Developing specific ways to refuse cigarettes helps teens resist the peer pressure to smoke...
Health psychologists Mark Conner and Andrea Higgins randomly assigned 1,551 11- and 12-year-old students from England to two different conditions. In the treatment condition, participants read ten facts about the short-term harms of smoking and then committed not to smoke. Afterwards, researchers showed them five concrete ways to refuse a cigarette (“No thanks, smoking makes you smell bad”) and a list of locations where they could practice these strategies, such as home, school, and parties. Teenagers checked boxes to indicate which refusal strategies they would use and where they would use them.
Participants in two control conditions also read the ten smoking facts and expressed their commitment not to smoke, but they did not learn or practice cigarette-refusal strategies. Instead, they completed an unrelated task about schoolwork.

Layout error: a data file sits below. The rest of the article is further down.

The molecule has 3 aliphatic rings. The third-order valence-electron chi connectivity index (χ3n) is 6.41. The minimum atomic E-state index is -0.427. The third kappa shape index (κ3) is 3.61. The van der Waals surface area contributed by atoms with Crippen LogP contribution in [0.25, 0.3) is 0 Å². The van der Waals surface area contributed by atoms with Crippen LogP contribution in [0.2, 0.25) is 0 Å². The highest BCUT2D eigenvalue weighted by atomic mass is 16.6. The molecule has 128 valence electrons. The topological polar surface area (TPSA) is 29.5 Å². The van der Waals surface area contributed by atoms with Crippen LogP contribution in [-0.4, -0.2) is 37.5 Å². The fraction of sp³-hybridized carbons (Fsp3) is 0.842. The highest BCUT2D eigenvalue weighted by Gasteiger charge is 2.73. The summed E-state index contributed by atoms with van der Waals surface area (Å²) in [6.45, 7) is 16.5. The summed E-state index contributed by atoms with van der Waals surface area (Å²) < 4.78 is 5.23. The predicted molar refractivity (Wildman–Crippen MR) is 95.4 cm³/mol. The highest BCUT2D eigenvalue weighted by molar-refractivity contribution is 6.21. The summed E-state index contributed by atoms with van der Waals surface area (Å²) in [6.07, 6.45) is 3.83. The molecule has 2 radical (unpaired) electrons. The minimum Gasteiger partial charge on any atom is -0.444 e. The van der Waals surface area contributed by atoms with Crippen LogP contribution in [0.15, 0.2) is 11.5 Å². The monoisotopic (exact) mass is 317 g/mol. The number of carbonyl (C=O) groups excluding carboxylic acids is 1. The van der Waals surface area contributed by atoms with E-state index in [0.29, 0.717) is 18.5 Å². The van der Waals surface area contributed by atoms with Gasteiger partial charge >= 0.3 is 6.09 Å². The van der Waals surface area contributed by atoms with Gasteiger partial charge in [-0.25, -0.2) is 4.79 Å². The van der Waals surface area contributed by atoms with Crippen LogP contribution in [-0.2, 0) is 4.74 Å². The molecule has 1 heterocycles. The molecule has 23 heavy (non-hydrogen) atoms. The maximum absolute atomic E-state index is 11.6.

For the next two years, participants in all conditions repeated these same tasks every four months.
Four years after the start of the study, the researchers discovered that the participants who had practiced concrete strategies for refusing cigarettes smoked less than did participants in the control conditions. Breath monitors confirmed that the teens in the treatment condition had less carbon monoxide (a toxin in cigarettes) in their systems than did teens in the control conditions.
Why This Works
Even though many teens do not want to start smoking, they often do not know how to resist peer pressure. Making and practicing specific action plans helps teenagers resist peer pressure and stick to their healthy goals.
When This Works Best
This intervention works best when teenagers already have the desire not to smoke.